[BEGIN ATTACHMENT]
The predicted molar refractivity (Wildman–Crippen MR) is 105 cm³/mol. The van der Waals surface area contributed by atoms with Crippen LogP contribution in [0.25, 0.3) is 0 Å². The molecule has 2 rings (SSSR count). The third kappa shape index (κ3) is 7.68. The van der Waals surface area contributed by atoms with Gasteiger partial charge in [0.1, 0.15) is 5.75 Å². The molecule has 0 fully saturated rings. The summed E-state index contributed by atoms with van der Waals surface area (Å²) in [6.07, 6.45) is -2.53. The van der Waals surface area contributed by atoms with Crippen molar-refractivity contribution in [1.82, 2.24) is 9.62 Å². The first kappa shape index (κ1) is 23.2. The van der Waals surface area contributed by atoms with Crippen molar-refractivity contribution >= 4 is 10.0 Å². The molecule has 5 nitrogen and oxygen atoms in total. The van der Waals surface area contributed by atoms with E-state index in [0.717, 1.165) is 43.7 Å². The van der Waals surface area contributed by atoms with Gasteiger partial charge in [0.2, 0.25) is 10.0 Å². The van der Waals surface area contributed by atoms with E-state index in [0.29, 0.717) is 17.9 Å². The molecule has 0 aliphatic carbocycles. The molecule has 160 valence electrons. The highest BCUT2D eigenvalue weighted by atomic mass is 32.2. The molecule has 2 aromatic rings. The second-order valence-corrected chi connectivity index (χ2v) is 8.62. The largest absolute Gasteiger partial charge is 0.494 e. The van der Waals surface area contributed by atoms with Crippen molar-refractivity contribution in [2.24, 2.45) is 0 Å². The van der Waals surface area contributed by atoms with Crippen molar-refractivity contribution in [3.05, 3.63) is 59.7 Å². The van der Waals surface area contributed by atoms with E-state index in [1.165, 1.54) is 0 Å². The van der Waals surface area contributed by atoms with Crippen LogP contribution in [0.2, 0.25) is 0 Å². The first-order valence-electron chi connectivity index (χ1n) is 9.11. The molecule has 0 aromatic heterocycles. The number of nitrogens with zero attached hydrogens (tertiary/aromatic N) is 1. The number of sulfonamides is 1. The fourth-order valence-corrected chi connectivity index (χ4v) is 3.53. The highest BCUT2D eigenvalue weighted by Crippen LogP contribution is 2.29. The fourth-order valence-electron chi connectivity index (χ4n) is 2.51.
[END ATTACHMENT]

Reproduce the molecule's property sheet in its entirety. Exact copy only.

The predicted molar refractivity (Wildman–Crippen MR) is 105 cm³/mol. The van der Waals surface area contributed by atoms with Crippen LogP contribution in [0.25, 0.3) is 0 Å². The molecule has 2 rings (SSSR count). The third kappa shape index (κ3) is 7.68. The van der Waals surface area contributed by atoms with Gasteiger partial charge in [0.1, 0.15) is 5.75 Å². The molecule has 0 fully saturated rings. The summed E-state index contributed by atoms with van der Waals surface area (Å²) in [6.07, 6.45) is -2.53. The van der Waals surface area contributed by atoms with Crippen molar-refractivity contribution in [1.82, 2.24) is 9.62 Å². The first kappa shape index (κ1) is 23.2. The van der Waals surface area contributed by atoms with Crippen molar-refractivity contribution >= 4 is 10.0 Å². The molecule has 5 nitrogen and oxygen atoms in total. The van der Waals surface area contributed by atoms with E-state index in [0.717, 1.165) is 43.7 Å². The van der Waals surface area contributed by atoms with Gasteiger partial charge in [0.2, 0.25) is 10.0 Å². The van der Waals surface area contributed by atoms with E-state index in [0.29, 0.717) is 17.9 Å². The molecule has 0 aliphatic carbocycles. The molecule has 160 valence electrons. The highest BCUT2D eigenvalue weighted by atomic mass is 32.2. The molecule has 2 aromatic rings. The second-order valence-corrected chi connectivity index (χ2v) is 8.62. The largest absolute Gasteiger partial charge is 0.494 e. The van der Waals surface area contributed by atoms with Crippen molar-refractivity contribution in [2.24, 2.45) is 0 Å². The van der Waals surface area contributed by atoms with Crippen molar-refractivity contribution in [3.05, 3.63) is 59.7 Å². The van der Waals surface area contributed by atoms with E-state index in [1.165, 1.54) is 0 Å². The van der Waals surface area contributed by atoms with Crippen LogP contribution in [0.2, 0.25) is 0 Å². The first-order valence-electron chi connectivity index (χ1n) is 9.11. The molecule has 0 aromatic heterocycles. The number of nitrogens with zero attached hydrogens (tertiary/aromatic N) is 1. The number of sulfonamides is 1. The fourth-order valence-corrected chi connectivity index (χ4v) is 3.53. The highest BCUT2D eigenvalue weighted by Crippen LogP contribution is 2.29. The fourth-order valence-electron chi connectivity index (χ4n) is 2.51.